Am I the only one for whom Pescado Frito (Fried Fish a la Dominicana) is synonym with Boca Chica?
If you don’t know, Boca Chica is one of the closest beaches to Santo Domingo, the Dominican capital. With white sand and shallow turquoise waters, Boca Chica is the kind of beach we see in Caribbean postcards; but instead of the romanticized version, Boca Chica is full of hustle and bustle, and Dominicans at their most colorful.
I haven’t been to Boca Chica in years, so my memories may not be up to date. But I remember the vendors, selling their fried fares to those unprepared revelers that did not bring their giant pot of espagueti to their beach day. Yaniqueques, tostones and pescado frito everywhere, washed down with frosty-cold Dominican beers and accompanied by a cacophony of competing music coming from all sides.
Ah, the memories.
Some foods in our country are synonym with fun, lazy days. This one of them, an uncomplicated dish that only requires that you find some very fresh fish, and which is sure to bring some sun and fun into your own home, even if you are far from our wonderful beaches.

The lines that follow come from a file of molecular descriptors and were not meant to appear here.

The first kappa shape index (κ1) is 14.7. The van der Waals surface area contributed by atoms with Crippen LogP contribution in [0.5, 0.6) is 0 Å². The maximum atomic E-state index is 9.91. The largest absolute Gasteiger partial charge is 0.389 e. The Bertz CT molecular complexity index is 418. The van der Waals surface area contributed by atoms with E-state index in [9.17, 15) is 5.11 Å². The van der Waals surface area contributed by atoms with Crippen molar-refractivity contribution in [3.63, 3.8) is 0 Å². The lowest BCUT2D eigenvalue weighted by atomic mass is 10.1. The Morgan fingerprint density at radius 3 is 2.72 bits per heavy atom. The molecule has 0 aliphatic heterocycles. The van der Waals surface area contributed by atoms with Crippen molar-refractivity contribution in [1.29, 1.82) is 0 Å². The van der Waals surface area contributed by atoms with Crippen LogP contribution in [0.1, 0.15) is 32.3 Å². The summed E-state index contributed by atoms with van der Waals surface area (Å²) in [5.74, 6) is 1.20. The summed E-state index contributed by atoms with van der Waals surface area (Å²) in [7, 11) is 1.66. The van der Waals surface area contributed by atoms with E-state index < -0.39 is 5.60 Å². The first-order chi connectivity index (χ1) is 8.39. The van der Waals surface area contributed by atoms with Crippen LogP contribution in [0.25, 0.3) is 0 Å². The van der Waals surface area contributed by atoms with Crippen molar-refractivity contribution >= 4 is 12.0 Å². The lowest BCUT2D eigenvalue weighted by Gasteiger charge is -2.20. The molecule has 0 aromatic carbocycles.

- 6 small sea bass, snapper or grouper (1/2 lb [0.23 kg] each) scaled, gilled and gutted
- ½ teaspoon of pepper, or to taste
- ½ teaspoon of dry oregano or thyme leaves, powdered (optional)
- 1 teaspoon coarse sea salt, or to taste
- 3 tablespoons of cornstarch
- 4 cups of oil for frying (canola, corn or peanut)
- 2 limes cut into wedges
- Score fish 3 or 4 times diagonally on both sides.
- Pat dry with a paper towel.
- Sprinkle each fish with a pinch of thyme (or oregano), pepper and salt.
- Rub each fish with the cornstarch, followed by the salt and pepper, making sure it gets into the cuts.
- In a frying pot heat the oil over medium-high heat.
- Deep-fry one by one until golden brown on both sides.
- Place on a paper towel to drain excess oil.
- Serve with tostones and garnish with the lime wedges and salt on the side.